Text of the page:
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Security

Hiding a Rootkit In System Management Mode 119

Posted by kdawson
from the can-you-see-me-now dept.
Sniper223 notes a PC World article on a new kind of rootkit recently developed by researchers, which will be demoed at Black Hat in August. The rootkit runs in System Management Mode, a longtime feature of x86 architecture that allows for code to run in a locked part of memory. It is said to be harder to detect, potentially, than VM-based rootkits. The article notes that the technique is unlikely to lead to widespread expoitation: "Being divorced from the operating system makes the SMM rootkit stealthy, but it also means that hackers have to write this driver code expressly for the system they are attacking."
Data Storage

DDR3 RAM Explained 200

Posted by kdawson
from the faster-and-then-some dept.
Das Capitolin sends us to Benchmark Reviews for an in-depth feature on DDR3 memory that begins: "These are uncertain financial times we live in today, and the rise and fall of our economy has had [a] direct [effect] on consumer spending. It has already been one full year now that DDR3 has been patiently waiting for the enthusiast community to give it proper consideration, yet [its] success is still undermined by misconceptions and high price. Benchmark Reviews has been testing DDR3 more actively than anyone. ... Sadly, it might take an article like this to open the eyes of my fellow hardware enthusiast[s] and overclocker[s], because it seems like DDR3 is the technology nobody wants [badly] enough to learn about. Pity, because overclocking is what it's all about."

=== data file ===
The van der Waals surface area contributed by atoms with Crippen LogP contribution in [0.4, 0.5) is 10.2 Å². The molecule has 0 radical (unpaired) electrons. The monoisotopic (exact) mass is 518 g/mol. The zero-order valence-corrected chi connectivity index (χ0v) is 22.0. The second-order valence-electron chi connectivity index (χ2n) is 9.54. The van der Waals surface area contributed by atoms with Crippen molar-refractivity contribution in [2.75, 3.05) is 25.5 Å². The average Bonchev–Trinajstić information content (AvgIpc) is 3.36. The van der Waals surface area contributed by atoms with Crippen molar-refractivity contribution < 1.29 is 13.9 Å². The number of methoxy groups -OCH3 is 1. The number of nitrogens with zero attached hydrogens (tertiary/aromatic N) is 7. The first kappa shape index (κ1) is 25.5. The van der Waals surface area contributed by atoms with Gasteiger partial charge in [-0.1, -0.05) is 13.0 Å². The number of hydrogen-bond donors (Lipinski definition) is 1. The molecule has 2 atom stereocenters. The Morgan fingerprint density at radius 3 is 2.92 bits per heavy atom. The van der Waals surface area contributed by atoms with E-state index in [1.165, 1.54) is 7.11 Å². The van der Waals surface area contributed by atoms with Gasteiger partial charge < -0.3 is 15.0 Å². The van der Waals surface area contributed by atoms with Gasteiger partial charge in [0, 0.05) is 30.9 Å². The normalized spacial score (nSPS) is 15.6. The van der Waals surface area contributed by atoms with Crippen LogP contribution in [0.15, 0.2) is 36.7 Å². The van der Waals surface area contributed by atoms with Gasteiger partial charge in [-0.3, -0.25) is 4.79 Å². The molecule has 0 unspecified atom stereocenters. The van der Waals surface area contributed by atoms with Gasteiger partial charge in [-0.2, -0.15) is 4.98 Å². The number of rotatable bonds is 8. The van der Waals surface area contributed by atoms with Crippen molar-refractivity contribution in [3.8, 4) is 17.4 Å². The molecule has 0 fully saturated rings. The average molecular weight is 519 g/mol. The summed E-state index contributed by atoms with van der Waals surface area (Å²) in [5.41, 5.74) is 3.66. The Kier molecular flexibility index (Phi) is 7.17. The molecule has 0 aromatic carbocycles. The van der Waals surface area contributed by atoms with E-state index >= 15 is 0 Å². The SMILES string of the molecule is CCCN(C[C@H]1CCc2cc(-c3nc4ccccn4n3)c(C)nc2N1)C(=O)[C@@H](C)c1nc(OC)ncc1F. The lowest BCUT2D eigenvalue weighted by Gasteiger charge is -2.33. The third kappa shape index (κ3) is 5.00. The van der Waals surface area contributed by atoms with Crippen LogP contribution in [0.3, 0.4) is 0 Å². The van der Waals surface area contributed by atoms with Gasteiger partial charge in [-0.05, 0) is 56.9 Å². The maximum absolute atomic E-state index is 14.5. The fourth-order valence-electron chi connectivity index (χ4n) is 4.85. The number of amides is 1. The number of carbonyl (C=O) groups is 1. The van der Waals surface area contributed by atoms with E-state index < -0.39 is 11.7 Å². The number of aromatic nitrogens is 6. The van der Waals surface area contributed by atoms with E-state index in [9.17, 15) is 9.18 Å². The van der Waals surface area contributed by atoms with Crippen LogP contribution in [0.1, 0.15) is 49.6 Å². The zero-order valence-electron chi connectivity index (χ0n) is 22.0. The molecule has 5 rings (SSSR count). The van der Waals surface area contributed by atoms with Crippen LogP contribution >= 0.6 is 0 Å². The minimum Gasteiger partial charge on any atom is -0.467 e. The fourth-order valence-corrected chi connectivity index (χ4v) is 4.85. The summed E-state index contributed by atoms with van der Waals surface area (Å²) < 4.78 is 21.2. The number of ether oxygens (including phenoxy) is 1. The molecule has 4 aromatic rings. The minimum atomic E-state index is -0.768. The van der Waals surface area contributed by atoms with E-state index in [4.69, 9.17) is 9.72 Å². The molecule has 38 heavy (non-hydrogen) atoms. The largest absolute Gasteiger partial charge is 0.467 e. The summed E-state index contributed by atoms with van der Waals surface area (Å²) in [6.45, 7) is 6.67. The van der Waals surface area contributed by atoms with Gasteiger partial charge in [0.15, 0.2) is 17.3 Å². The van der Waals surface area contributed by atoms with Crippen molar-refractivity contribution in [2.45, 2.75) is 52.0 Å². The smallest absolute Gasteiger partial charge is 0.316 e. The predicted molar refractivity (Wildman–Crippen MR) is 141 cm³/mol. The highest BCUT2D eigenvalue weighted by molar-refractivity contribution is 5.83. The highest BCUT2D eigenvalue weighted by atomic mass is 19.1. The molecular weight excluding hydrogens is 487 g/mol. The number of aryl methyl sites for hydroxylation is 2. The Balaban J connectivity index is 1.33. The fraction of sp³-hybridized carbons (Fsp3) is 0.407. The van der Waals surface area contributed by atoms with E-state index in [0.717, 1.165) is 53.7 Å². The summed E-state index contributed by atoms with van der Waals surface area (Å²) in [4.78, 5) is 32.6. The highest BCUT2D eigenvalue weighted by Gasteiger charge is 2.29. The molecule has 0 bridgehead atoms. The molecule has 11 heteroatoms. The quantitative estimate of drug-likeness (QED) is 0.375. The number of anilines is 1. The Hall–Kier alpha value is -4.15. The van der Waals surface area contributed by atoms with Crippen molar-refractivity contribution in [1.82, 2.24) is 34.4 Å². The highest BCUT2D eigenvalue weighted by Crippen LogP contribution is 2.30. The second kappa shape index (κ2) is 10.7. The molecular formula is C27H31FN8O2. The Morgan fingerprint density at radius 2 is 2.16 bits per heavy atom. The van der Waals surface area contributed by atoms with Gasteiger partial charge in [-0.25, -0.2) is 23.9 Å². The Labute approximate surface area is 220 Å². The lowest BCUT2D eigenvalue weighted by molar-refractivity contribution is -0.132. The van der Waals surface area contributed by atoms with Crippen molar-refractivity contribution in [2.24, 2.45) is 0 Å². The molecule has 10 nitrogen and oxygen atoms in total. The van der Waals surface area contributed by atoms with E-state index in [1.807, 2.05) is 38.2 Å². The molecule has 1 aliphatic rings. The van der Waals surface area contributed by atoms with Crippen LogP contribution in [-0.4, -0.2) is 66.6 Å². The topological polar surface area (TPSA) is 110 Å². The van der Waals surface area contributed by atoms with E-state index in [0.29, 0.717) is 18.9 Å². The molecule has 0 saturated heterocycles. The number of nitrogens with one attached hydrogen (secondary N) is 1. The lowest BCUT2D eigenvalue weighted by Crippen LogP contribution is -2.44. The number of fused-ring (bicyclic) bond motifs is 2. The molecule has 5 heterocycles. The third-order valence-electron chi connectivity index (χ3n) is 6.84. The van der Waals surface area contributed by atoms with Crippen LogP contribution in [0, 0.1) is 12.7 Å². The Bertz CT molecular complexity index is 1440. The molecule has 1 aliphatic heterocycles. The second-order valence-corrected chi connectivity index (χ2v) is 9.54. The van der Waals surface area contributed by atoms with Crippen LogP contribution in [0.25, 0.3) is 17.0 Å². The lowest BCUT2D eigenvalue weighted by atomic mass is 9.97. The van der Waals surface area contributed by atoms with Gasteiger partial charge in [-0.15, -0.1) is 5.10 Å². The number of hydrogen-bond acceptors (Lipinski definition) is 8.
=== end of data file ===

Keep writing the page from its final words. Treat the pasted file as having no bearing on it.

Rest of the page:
Bug

The 25-Year-Old BSD Bug 213

Posted by Soulskill
from the better-late-than-never dept.
sproketboy writes with news that a developer named Marc Balmer has recently fixed a bug in a bit of BSD code which is roughly 25 years old. In addition to the OSnews summary, you can read Balmer's comments and a technical description of the bug. "This code will not work as expected when seeking to the second entry of a block where the first has been deleted: seekdir() calls readdir() which happily skips the first entry (it has inode set to zero), and advance to the second entry. When the user now calls readdir() to read the directory entry to which he just seekdir()ed, he does not get the second entry but the third. Much to my surprise I not only found this problem in all other BSDs or BSD derived systems like Mac OS X, but also in very old BSD versions. I first checked 4.4BSD Lite 2, and Otto confirmed it is also in 4.2BSD. The bug has been around for roughly 25 years or more."

Remember: Silly is a state of Mind, Stupid is a way of Life. -- Dave Butler

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